In the past, videocards had very little affect on how well games or programs would run. The processor was pretty much all that was factored into running games or applications well. But those days are now gone, and videocards now play a vital role in the world of 3D Acceleration and gaming. The most important factor of 3D gaming performance is the 3D accelerator nowadays. With all the advancing technologies of 3D Acceleration and six month lifetimes, 3D technology is easily outdated as the same day it was released. It seems just like yesterday the original Voodoo Graphics chipset was released as the first ever 3D add-on card that boasted 3D accelerated enabled graphics on the PC screen. And about an hour ago that the ground breaking nVidia RIVA TNT was released, it was the first ever 2D/3D integrated solution that actually competed at the same level as the 500 pound monster of 3dfx, the Voodoo 2. Of course, videocards weren't always just about 3D, back in the day when 2D acceleration was on the verge, one name always stood out as the quality leader at the top of the peak, Matrox. The Millennium series held the tradition by which all graphics cards should compare their 2D quality to.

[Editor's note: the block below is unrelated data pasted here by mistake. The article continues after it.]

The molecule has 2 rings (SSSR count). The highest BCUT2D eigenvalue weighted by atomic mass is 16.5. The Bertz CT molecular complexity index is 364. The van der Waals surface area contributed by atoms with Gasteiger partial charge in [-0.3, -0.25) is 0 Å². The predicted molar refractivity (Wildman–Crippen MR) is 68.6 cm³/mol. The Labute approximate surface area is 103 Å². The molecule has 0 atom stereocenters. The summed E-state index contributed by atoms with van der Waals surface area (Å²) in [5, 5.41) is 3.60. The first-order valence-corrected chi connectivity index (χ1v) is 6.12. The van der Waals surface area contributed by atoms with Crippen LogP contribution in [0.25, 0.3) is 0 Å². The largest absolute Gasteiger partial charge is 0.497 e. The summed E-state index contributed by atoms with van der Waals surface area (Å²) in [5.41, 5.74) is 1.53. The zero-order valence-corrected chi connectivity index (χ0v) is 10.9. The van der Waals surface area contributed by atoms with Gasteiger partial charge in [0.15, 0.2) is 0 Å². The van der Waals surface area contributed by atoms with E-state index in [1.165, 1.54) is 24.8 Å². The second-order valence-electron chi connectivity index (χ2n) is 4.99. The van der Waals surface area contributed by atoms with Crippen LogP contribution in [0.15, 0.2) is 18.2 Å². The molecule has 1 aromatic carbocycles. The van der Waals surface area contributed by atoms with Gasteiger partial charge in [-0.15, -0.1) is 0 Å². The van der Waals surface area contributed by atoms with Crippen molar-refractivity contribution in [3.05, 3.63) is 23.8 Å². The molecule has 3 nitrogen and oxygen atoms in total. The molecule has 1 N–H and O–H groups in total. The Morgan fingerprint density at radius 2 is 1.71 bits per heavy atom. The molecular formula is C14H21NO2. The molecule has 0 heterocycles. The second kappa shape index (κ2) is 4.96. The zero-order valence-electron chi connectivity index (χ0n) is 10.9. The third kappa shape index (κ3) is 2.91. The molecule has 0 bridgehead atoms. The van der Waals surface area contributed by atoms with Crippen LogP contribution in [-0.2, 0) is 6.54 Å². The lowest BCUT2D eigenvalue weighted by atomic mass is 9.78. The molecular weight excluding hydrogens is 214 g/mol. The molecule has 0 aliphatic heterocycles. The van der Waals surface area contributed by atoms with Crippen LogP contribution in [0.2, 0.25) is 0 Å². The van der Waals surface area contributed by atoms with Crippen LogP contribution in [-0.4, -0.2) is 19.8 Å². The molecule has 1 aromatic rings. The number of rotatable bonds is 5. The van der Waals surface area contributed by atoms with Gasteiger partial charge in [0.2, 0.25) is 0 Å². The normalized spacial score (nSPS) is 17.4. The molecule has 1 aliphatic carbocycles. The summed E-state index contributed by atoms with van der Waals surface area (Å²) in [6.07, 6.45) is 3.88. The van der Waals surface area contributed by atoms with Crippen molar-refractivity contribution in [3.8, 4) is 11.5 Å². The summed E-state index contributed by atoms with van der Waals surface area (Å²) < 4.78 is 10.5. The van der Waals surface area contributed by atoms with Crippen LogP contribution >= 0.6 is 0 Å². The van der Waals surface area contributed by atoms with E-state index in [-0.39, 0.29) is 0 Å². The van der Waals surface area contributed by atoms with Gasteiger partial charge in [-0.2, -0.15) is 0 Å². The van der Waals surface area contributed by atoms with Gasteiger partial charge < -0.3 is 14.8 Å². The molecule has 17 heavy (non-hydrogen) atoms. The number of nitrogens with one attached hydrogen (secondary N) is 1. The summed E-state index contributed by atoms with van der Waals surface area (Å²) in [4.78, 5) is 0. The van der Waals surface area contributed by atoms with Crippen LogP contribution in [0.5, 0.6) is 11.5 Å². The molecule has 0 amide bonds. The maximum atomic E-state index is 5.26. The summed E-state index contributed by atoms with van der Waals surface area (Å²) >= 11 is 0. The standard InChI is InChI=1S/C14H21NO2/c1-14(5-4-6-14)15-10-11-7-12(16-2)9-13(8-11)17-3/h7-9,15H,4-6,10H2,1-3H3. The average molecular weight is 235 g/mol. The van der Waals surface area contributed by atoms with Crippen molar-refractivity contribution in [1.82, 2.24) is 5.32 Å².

The previous chipset from Matrox, was the G200 chipset, which delivered very strongly on the 2D side of things with excellent acceleration and quality, the 3D image quality was excellent of the card, however, the one downfall of the chipset was how excruciating slow the acceleration was. Matrox was then disregarded for a while from the gaming scene with absence of two generations, then entered their newest chipset, the G400. The new chipset, the G400, was set to blow the socks off of current videocard generations with its robust features and performance. What does the card say in other graphics chipsets faces?
||Millennium G400 Board
||Millennium G400 Board With
AAVID Fan for Overclocking
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